Technology integration is increasingly common to healthcare, including hearing care practices, but due to the different types of plans and programs designed to connect different systems, the subject can be overwhelming. Not only must practitioners and business owners decide whether or not to integrate some or all of their current software and technology, but they also have to determine which form of integration is best suited for their practice.
To help, we chatted with Jeremy Knudsen, Chief Technology Officer at Sycle, and Casey DeGroot, Head of IT Americas at GN Group.
According to Jeremy Knudsen, Chief Technology Officer at Sycle, “integration allows for multiple systems to better communicate with patients, and safely share and collaborate on patient information and related data.” This important step, states Knudsen, “will lead to new opportunities like more efficient workflows and communication with patients that would not have been possible before the integration.” Knudsen acknowledges that ‘technology integration’ is a broad term but can be broken down as a source of automation of everyday business functions to help improve work efficiencies. With more (and better) data to improve patient intake, onboarding, and follow up, the right technology integration can streamline workflows and help practices create an improved patient experience.
3 Types of Integration for Hearing Care Practices
For hearing care practices, there are generally three primary types of technology integration.
- Electronic Medical Records (EMR) integration: generally, the first integration healthcare professionals experience and can be linked to an office or a large hosted system for central record keeping.
- Business software integration: technology designed to support scheduling, text message alerts and appointment reminders.
- Service provider integration: this can be with a healthcare insurance carrier, lab services, or other third party that the office routinely interacts with.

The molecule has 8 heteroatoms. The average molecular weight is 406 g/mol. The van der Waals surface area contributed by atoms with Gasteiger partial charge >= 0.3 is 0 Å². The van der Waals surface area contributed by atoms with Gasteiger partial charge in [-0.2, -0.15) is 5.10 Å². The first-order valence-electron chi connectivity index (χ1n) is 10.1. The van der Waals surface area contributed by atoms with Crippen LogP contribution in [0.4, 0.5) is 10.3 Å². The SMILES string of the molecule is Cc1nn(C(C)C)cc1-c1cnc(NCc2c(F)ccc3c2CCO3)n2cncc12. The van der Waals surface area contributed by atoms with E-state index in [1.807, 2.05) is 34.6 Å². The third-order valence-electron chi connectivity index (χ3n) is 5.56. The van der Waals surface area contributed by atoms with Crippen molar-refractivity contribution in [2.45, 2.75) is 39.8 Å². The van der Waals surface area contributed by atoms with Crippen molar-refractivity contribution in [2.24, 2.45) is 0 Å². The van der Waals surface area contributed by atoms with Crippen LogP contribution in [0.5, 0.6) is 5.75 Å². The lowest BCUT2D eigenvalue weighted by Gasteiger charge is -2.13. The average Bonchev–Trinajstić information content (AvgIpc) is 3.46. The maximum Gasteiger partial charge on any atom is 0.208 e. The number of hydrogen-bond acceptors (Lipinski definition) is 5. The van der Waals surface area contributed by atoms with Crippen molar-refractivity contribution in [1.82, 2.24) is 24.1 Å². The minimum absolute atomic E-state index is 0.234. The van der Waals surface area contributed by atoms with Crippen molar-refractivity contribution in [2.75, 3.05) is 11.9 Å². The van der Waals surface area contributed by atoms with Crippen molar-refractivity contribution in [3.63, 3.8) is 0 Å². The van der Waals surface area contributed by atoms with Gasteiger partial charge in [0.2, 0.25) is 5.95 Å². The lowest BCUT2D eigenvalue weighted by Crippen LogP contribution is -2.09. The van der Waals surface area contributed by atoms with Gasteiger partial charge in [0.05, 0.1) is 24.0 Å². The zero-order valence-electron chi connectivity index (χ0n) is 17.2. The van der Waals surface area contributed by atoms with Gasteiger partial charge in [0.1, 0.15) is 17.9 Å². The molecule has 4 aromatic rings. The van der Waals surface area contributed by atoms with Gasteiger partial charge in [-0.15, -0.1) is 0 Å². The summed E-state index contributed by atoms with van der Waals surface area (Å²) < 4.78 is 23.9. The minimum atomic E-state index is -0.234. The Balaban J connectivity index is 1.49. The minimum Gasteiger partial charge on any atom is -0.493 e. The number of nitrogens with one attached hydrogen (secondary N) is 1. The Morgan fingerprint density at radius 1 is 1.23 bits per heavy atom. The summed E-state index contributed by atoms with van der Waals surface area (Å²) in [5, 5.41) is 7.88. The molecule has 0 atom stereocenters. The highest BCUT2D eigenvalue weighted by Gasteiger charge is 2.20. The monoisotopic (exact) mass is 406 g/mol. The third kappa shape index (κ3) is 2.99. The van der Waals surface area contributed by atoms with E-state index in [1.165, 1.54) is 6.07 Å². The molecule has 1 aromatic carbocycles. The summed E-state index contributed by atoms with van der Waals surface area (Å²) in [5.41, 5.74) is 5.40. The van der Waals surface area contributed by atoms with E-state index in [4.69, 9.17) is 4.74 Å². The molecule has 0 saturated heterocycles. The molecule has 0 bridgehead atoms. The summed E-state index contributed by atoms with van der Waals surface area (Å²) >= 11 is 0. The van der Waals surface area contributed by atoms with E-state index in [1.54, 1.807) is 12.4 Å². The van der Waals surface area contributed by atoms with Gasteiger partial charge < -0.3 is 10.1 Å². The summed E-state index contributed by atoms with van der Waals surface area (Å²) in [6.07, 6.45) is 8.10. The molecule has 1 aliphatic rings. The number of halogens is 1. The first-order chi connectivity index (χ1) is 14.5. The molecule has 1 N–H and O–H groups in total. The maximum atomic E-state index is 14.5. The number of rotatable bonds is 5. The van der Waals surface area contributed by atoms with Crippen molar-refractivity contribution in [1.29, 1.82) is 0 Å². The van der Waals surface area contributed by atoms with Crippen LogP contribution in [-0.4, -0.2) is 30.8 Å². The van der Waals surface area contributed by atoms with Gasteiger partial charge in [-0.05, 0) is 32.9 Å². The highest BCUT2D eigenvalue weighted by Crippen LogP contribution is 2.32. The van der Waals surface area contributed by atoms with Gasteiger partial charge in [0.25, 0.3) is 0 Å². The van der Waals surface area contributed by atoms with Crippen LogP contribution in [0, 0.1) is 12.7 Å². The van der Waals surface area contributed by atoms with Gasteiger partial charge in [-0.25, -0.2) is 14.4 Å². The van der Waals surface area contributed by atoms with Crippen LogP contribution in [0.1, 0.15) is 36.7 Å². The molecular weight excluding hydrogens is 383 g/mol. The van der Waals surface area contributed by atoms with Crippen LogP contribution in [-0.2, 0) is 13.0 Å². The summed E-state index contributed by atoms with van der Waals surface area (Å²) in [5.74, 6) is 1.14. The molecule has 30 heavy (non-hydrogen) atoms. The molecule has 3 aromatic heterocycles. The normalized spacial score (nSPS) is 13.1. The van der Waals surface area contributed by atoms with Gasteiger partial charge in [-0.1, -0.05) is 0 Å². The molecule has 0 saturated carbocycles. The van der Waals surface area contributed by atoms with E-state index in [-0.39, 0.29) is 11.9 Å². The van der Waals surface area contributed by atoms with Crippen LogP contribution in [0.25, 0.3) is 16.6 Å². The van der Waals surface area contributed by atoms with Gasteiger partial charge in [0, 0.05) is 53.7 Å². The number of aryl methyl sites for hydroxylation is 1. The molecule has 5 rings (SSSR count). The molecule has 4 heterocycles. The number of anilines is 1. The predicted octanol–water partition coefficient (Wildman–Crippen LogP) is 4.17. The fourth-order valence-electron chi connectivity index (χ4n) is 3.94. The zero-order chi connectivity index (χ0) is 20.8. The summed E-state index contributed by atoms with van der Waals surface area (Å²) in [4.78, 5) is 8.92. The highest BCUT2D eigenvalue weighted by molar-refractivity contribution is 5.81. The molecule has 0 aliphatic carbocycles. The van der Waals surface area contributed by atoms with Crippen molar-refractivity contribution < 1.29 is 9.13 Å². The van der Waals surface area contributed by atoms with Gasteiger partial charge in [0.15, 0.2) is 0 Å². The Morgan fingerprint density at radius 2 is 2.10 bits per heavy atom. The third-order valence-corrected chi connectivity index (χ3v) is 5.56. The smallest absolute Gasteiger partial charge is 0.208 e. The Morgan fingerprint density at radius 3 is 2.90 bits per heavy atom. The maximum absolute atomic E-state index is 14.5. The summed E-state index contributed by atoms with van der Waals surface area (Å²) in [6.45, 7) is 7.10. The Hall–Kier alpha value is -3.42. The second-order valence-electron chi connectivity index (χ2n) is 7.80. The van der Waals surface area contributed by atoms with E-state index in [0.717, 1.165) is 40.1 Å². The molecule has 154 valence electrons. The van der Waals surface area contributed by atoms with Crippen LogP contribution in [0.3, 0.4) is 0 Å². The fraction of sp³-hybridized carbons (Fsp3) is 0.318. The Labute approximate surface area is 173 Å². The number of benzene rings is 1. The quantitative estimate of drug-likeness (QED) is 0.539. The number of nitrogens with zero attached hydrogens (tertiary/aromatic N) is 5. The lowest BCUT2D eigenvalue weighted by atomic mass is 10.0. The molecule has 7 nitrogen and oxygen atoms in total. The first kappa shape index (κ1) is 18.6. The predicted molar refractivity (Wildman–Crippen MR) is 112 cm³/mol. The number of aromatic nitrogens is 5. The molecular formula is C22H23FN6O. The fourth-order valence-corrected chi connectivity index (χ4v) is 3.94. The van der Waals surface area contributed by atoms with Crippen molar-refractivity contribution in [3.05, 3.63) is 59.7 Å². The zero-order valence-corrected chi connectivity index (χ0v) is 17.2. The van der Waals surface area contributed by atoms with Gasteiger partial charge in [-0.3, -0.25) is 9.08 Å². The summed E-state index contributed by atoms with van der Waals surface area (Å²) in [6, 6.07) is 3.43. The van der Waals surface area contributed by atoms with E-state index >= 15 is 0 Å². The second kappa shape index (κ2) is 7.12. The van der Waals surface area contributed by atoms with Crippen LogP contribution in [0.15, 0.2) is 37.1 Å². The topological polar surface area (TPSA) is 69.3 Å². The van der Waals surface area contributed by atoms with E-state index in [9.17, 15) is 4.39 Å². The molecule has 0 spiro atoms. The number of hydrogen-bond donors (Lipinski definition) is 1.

Where to start?
Casey DeGroot recommends that hearing care offices and practice owners gain a full understanding of the pros and cons of technology integration before making a decision. “The most expensive integration is the system that is not best suited for a particular practice,” explains DeGroot, “and taking the time to understand your options is essential.” DeGroot identified three pros and three cons to consider when deciding whether or not to integrate your technology.
The Advantages of Integration in a hearing care practice
- Saving essential staff time and streamlining workflows with automated patient reminders which helps maintain patient contact and minimize patient no shows.
- Improving the continuity of communication between physicians, providers, and care teams, which can be particularly advantageous when treating older patients with more than one chronic condition and multiple providers.
- Increasing operational efficiencies which can be especially beneficial in small offices with fewer employees. Automation improves efficiencies and provides the staff with more time to spend with patients.
The Disadvantages of Integration in a hearing care practice
- Switching from one software to another, or implementing a new system, could increase the risk of something going wrong such as a data breach or a patient having a bad experience.
- Understanding the financial investment required for technology integration and comparing the initial investment with the return on that investment (ROI) is important.
- There can be penalties applied to healthcare organizations that do not comply with EMR integration, particularly with regard to any requirements for Medicare reimbursements for hearing care.